They won’t fully replicate the distinctive citrusy and peppery notes cilantro is known for.
If you’re using celery leaves as a substitute, add more to compensate for the milder flavor. Keep in mind the taste of the dish will be different.
But they can still add a pleasant touch to your recipes.
Substitution amount: Substitute celery leaves and freshly chopped cilantro at a 1:1 ratio.
Best Substitutes for Dried Cilantro
Cumin is not typically considered a direct substitute for fresh cilantro. The flavor profiles between the two are quite different.
Cumin has a warm, earthy, and slightly nutty flavor with a hint of citrus. Cilantro is known for its fresh, citrusy, and slightly peppery taste.
However, in some dishes, cumin can complement the flavors cilantro brings to the table. It adds a different layer of flavor and works well alongside other spices and ingredients.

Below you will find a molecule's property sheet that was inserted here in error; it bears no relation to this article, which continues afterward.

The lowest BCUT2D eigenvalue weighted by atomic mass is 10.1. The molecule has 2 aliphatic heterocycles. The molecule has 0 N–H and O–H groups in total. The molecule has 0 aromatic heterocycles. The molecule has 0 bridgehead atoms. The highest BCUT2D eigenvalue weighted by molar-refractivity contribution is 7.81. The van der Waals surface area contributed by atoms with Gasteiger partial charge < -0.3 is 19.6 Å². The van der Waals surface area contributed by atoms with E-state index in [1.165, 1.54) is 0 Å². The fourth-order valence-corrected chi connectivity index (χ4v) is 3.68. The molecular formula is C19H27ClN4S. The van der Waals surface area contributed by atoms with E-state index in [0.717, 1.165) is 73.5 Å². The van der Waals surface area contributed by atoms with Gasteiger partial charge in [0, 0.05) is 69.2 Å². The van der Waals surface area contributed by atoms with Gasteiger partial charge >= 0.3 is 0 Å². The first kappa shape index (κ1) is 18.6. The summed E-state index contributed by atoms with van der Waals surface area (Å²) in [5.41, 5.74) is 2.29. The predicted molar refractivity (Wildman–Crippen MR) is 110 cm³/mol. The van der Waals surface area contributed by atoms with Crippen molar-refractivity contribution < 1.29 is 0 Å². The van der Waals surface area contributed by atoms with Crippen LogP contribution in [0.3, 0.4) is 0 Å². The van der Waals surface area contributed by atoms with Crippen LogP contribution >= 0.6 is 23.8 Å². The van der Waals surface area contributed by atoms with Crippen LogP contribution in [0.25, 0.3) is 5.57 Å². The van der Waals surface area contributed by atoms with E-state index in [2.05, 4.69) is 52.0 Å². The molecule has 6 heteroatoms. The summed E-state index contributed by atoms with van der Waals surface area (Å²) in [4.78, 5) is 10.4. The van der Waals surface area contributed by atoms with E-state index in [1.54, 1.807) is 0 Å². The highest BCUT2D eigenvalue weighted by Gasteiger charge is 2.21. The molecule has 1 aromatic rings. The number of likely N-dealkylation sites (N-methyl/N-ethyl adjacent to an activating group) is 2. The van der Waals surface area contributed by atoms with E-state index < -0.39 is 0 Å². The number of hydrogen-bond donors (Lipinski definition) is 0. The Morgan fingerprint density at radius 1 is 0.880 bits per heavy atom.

It won’t replicate the exact taste of cilantro, but it can still add complexity to meals.
Using cumin as a substitute for cilantro adds a new flavor dimension. It’s not about trying to mimic cilantro’s taste.
Substitution amount: Add an extra ¼ teaspoon of cumin for each teaspoon of dried cilantro.
9. Coriander Seeds
Coriander seeds are often considered a good substitute for fresh cilantro.
Both of them come from the same plant, coriandrum sativum. This plant produces both the herb cilantro (the leaves) and coriander seeds (the dried seeds of the plant).
This similarity in flavor profile can make coriander seeds a suitable choice. However, the flavor of coriander seeds is generally more subdued. It doesn’t pack the same punch as cilantro.
Consider toasting and grinding the seeds before use. This can help intensify and unlock their full flavor potential.
Substitution amount: Substitute coriander and dried cilantro at a 1:1 ratio.
10. Caraway Seeds
Caraway seeds possess a warm and earthy flavor with subtle hints of citrus and anise-like notes. This complex taste profile shares some slight similarities with cilantro.